Cockermouth is an English market town located in the modern county of Cumbria, at the north western end of the Lake District. This location tends to enhance the life and character of the town without the negative impact of receiving too many tourists (as some believe has occurred in the case of Cockermouth's neighbour Keswick). Much of the architectural core of the town remains largely unchanged since the 18th and 19th centuries.
The town has ancient roots and Romans, Vikings and Normans have each left lingering marks on the town and surrounding placenames. Curiously, Cockermouth lays claim to be the first town in Britain to pilot electric lighting, reputably in 1881. It is perhaps best known as the birthplace of William and Dorothy Wordsworth, John Grayston, and Fletcher Christian (of Mutiny on the Bounty fame). John Dalton (a father of atomic theory) was born in Eaglesfield, a village on the outskirts of Cockermouth, and Astronomer Royal Fearon Fallows also hailed from the town. Also world-famous mountaineer and TV personality Chris Bonnington is a native of the town. Wordsworth House has recently been expensively restored and visitors may take tea in its 18th-century kitchen. Cockermouth is situated within a few minutes travelling distance from lakes such as Ennerdale Water, Crummock Water, Loweswater and Bassenthwaite Lake but is much less crowded with tourists than many Cumbrian towns. The tree-lined main street boasts a statue of Lord Mayo, formerly an MP for Cockermouth, who became British Viceroy of India and whose subsequent claim to fame was that he was assassinated.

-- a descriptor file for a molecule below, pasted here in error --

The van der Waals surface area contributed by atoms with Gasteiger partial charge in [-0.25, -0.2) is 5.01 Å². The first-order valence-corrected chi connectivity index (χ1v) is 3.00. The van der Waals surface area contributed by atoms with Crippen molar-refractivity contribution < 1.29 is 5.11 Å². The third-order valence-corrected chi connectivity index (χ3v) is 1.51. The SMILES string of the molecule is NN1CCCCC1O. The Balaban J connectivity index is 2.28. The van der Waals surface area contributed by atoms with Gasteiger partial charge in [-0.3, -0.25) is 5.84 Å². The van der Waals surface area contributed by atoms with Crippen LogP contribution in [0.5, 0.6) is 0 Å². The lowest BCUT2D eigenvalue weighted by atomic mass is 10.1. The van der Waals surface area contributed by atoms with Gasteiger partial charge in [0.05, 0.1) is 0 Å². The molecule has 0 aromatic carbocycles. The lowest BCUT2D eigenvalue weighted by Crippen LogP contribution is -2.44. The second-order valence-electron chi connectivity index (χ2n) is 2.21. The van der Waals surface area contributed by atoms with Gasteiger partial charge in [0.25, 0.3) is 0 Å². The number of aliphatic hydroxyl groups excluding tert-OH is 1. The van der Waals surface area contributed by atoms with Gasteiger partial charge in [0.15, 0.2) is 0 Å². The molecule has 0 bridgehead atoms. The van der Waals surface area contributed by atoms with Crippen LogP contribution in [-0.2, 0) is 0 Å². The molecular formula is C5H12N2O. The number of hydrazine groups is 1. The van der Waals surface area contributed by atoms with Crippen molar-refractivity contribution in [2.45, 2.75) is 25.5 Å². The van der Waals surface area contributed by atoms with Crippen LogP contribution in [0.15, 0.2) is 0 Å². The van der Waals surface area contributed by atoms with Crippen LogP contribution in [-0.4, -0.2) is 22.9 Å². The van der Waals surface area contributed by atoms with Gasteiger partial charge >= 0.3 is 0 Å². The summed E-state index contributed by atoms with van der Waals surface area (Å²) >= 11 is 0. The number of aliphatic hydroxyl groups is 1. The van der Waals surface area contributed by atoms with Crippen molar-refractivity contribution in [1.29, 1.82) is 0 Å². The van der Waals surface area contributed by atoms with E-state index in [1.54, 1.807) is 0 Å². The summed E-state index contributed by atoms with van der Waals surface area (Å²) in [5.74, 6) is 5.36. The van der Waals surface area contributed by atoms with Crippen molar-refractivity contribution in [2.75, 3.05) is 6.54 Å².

Attractions include the sizeable but partly ruined Norman castle (still inhabited by Lady Egremont), built at the confluence of the Rivers Cocker and Derwent (complete with a tilting tower which hangs Pisa-like over Jennings Brewery). The castle with its preserved dungeons opens to the public only once a year during the annual Town festival. The Printing House Museum and Wordsworth's birthplace are other attractions. There is also a Lakeland Sheep Centre which offers daily shows in its theatre.
phone: +44 1900 824805address: Main Street, CA13 9RX
Cockermouth is home to the traditional Jenning's Brewery which offers regular public tours and occasional carriage rides pulled by a shire horse. Culturally, the Kirkgate Centre offers international music, theatre and world cinema (including critically acclaimed and art-house movies on Monday evenings) and the town has an annual festival of concerts and performances each Summer. Cockermouth has an annual Easter Fair, fireworks display and carnival. In April 2005 it hosted its first Georgian Fair, which was such a success it was repeated in April 2006, and will in future become a biennial event. At Christmas the town presents festive lighting, accompanied by competing shop displays.
There are many restaurants and of course lots of pubs. There is even a gourmet fish and chip restaurant in the Market Place.
address: KirkgateHas its own micro-brewery and is famous for its quality and wholesome bar meals using locally sourced produce including beef, lamb, pork, sausages, fish and cheese from Cumbria. You are guaranteed a warm and friendly welcome from staff and customers alike. The traditional coal fires set the ambience while you can view numerous photographs depicting the history of Cockermouth through the ages.
phone: +44 1900 824888address: No 2 Main Street, Cockermouth, Cumbria, CA13 9LQHonest Lawyer offers a playful take on traditional British cuisine emphasising local, rustic, seasonal and sustainable ingredients.
phone: +44 870 770 5768address: Double Mills, CA13 0DSSmall summer-only hostel near the town centre.
address: Lorton Road CA13 9TQ9 room guesthouse and 2 self catering units.
phone: +44 1900 823591address: Crown Street, Cockermouth, Cumbria, CA13 0EJForty-nine bed boutique hotel in the centre of Cockermouth.